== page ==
That’s why it’s called a monster rocket + MAVEN and humans Mars missions

Ray at the Vision Restoration blog discusses the SLS/Orion choir service last week: SLS for Unaffordable Giant Robotic Missions: The More Things Don’t Change, the More They Stay the Same – Vision Restoration

One of the messages that the panelists sought to drive home was that SLS will be a wonderful launcher for ambitious robotic space missions such as NASA science missions and NRO spy satellites.  How generous for the SLS advocates to suggest that the NASA government rocket should compete with the U.S. launch industry.  Back in 2009 I wrote a post here called Constellation: Launching Science or Leeching Science based on the National Research Council’s Launching Science: Science Opportunities Provided by NASA’s Constellation System document evaluating the opportunities and dangers presented to NASA science by Constellation, mainly by the Ares V rocket.  I won’t go into all of the details again, since the linked blog post and the report itself cover the ugly details, none of which have changed for the better.  The JWST is still absorbing a huge chunk of the NASA robotic science budget, that budget is still under great stress from general government-wide trends and the cost of the HLV and Orion, and still NASA and other space agencies seem to have crushing problems when developing large, ambitious space missions.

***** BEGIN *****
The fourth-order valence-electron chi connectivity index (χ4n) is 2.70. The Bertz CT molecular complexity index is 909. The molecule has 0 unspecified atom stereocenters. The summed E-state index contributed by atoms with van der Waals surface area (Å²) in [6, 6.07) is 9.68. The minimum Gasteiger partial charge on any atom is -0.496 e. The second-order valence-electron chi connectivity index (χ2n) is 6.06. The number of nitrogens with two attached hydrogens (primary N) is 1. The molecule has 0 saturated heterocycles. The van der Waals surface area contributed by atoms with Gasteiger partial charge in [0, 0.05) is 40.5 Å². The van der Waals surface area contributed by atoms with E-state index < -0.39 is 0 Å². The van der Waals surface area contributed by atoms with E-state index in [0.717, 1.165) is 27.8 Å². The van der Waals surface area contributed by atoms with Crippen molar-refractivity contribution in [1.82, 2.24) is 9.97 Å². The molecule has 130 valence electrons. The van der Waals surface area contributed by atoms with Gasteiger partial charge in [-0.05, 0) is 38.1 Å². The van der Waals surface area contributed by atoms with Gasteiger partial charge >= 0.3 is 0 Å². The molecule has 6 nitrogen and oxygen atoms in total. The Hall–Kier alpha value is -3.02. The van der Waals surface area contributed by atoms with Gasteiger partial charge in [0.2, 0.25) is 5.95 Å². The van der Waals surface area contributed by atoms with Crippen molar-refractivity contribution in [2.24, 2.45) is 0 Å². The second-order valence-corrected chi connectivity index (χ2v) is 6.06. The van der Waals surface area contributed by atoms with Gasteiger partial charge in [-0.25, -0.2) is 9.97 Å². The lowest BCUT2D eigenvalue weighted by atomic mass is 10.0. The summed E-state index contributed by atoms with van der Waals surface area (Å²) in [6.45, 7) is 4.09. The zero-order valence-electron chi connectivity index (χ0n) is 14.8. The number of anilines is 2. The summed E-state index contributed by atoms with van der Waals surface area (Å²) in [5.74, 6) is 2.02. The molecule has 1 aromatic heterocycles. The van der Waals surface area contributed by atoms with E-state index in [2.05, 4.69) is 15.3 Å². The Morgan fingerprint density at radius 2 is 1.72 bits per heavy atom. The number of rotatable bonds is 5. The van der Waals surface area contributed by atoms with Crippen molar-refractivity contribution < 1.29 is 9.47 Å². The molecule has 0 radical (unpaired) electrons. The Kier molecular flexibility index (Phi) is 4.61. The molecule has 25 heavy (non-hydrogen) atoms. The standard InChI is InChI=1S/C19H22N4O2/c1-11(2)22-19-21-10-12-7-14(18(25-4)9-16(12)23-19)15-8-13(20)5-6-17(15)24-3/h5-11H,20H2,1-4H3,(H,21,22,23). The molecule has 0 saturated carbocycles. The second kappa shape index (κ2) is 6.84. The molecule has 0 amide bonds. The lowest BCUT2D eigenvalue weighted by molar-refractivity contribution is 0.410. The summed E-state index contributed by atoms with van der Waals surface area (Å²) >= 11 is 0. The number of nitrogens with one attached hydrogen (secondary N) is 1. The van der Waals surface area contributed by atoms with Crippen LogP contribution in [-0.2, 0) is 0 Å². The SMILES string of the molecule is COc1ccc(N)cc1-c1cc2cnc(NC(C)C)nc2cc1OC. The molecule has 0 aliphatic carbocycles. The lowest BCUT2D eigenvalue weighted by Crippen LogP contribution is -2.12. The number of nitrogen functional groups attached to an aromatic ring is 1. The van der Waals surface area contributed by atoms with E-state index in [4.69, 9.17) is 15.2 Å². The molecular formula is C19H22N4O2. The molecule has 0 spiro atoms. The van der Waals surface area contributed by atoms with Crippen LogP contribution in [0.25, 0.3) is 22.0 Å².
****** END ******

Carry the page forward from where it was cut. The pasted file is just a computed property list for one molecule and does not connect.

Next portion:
The danger is real: if it ever becomes operational and then allowed to compete with the U.S. launch industry with the backing of parochial Congressional interests, the SLS could cause serious harm to NASA science or even U.S. defense and intelligence capabilities by pushing them towards huge, unaffordable spacecraft beyond even JWST that they have no infrastructure to develop.  No wonder it’s called a monster rocket.


He also points to this video of a NASA panel discussion titled, “The Path Toward Humans to Mars“.  They talk about how MAVEN will help to prepare for human spaceflight missions and include topics such as the plan for

the 2020 rover [to]  have an ISRU demo. For space technology, at about 21 minutes into the video they mentioned discussions about use of Dragon and/or Cygnus for work related to entry descent and landing technology and cryogenic propellant storage technology.